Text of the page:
|'Can I have a wash & microwave dry, please?'|
Basically, in the early months of this year this writer had the displeasure of renting a room from a woman who wants all the benefits of being a landlady but accepts pretty much none of the responsibilities.
Fair enough, it was always going to be a temporary solution, yet the initial trappings that came with the lofty monthly rent of $600,000 COP gradually disappeared during the rather painful two-month stay.
You had a table and chairs taken from the communal area, the place where we'd eat and work as there were no desks in the rooms (and who wants to eat food in a window-less room in any case?). This was done without prior warning, the house owner's standard practice as we came to learn.
She also left us without a washing machine for a number of days. A replacement was eventually installed, but one that was quite temperamental.
Despite numerous reminders, bathroom leaks went unfixed — all this at a time when the government was pleading, and continues to plead, conservation.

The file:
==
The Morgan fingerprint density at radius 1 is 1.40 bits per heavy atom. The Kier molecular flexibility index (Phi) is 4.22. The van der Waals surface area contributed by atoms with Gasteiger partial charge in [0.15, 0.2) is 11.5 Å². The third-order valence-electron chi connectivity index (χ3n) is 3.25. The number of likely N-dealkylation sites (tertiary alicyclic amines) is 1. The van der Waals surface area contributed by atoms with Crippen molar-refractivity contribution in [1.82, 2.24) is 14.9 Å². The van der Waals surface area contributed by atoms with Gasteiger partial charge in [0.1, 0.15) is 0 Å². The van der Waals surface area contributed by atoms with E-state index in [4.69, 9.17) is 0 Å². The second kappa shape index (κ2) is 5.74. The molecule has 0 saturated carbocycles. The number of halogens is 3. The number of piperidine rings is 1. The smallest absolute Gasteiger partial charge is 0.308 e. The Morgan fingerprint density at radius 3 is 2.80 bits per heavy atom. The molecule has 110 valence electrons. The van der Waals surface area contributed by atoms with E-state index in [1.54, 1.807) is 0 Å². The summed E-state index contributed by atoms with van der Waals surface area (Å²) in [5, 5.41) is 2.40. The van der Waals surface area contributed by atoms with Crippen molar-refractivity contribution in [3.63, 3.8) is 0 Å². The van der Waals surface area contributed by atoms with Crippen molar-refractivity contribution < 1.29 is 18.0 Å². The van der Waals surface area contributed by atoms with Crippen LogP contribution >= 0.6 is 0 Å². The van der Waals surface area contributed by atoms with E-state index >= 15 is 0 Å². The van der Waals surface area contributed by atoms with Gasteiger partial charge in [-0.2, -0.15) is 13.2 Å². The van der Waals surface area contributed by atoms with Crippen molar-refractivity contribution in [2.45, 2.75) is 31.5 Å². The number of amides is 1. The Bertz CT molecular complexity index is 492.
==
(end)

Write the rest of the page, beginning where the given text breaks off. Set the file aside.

I managed to find alternative accommodation shortly after the communal table went AWOL. For my friend who also stayed there the agony continued for another month; and things got worse.
The landlady regularly promised to get another table and chairs, but such utterances were about as empty as her stomach is large — let's just say her girth is of some size.
The point of no return for my mate was the arrival of a couple from the Dominican Republic — who were put up in the garage — and the changes made around the house to accommodate them.
Apparently the woman in that relationship is a hairdresser and obviously plans to start her profession from the garage-cum-studio apartment. 'Obviously' is used here because a sink for washing hair was installed in the kitchen (see photo above) — yes, in the communal kitchen where people prepare their meals, 'conveniently' placed beside the microwave. 'Would you like a wash and microwave dry today?' Wonderfully hygienic that.
It's probably fair to say this isn't legal, but if it means the landlady earns some more money, that's the most important thing for her. To heck with standards and regulations.
It must be pointed out that the owner and her family also live in the house, on the second floor. The thing is, they rarely use the facilities as, get this, they own a hotel nearby and spend most of their time there. One can only hope that Casa Fratelly — the name of the hotel, one to avoid perhaps — is a little bit more organised and well-kept. Or maybe our esteemed landlady took lessons from the 'Basil Fawlty School of Hotel Management', and, um, 'improved' upon them.
Whatever the case, pity the poor soul who next takes up residence in Bogotá's house of pain.
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